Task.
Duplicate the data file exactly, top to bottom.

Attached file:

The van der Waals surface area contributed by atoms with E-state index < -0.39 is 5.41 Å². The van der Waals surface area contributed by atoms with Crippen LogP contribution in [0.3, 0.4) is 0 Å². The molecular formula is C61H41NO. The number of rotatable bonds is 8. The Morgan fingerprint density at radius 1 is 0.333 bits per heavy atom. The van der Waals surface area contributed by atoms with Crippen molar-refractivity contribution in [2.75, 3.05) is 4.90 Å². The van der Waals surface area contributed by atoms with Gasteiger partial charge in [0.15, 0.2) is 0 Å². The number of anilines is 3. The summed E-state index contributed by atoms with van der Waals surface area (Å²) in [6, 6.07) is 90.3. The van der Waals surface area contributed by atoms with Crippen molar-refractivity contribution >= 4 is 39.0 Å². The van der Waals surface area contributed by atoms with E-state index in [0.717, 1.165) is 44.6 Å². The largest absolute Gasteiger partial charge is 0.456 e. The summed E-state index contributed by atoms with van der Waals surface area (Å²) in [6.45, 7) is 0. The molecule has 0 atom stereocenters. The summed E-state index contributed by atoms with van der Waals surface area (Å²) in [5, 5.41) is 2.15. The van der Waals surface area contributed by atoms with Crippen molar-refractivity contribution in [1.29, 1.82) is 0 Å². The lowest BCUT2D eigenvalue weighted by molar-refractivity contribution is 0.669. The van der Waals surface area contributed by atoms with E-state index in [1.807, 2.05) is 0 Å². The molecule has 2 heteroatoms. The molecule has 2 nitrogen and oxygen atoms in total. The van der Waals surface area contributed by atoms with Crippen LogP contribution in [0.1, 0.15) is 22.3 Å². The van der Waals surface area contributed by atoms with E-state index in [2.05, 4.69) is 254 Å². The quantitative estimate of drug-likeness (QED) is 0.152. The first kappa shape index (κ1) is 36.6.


The van der Waals surface area contributed by atoms with E-state index < -0.39 is 5.41 Å². The van der Waals surface area contributed by atoms with Crippen LogP contribution in [0.3, 0.4) is 0 Å². The molecular formula is C61H41NO. The number of rotatable bonds is 8. The Morgan fingerprint density at radius 1 is 0.333 bits per heavy atom. The van der Waals surface area contributed by atoms with Crippen molar-refractivity contribution in [2.75, 3.05) is 4.90 Å². The van der Waals surface area contributed by atoms with Gasteiger partial charge in [0.15, 0.2) is 0 Å². The number of anilines is 3. The summed E-state index contributed by atoms with van der Waals surface area (Å²) in [6, 6.07) is 90.3. The van der Waals surface area contributed by atoms with Crippen molar-refractivity contribution >= 4 is 39.0 Å². The van der Waals surface area contributed by atoms with E-state index in [0.717, 1.165) is 44.6 Å². The largest absolute Gasteiger partial charge is 0.456 e. The summed E-state index contributed by atoms with van der Waals surface area (Å²) in [6.45, 7) is 0. The molecule has 0 atom stereocenters. The summed E-state index contributed by atoms with van der Waals surface area (Å²) in [5, 5.41) is 2.15. The van der Waals surface area contributed by atoms with Crippen molar-refractivity contribution in [1.29, 1.82) is 0 Å². The lowest BCUT2D eigenvalue weighted by molar-refractivity contribution is 0.669. The van der Waals surface area contributed by atoms with E-state index in [1.807, 2.05) is 0 Å². The molecule has 2 heteroatoms. The molecule has 2 nitrogen and oxygen atoms in total. The van der Waals surface area contributed by atoms with Crippen LogP contribution in [0.1, 0.15) is 22.3 Å². The van der Waals surface area contributed by atoms with E-state index in [2.05, 4.69) is 254 Å². The quantitative estimate of drug-likeness (QED) is 0.152. The first kappa shape index (κ1) is 36.6.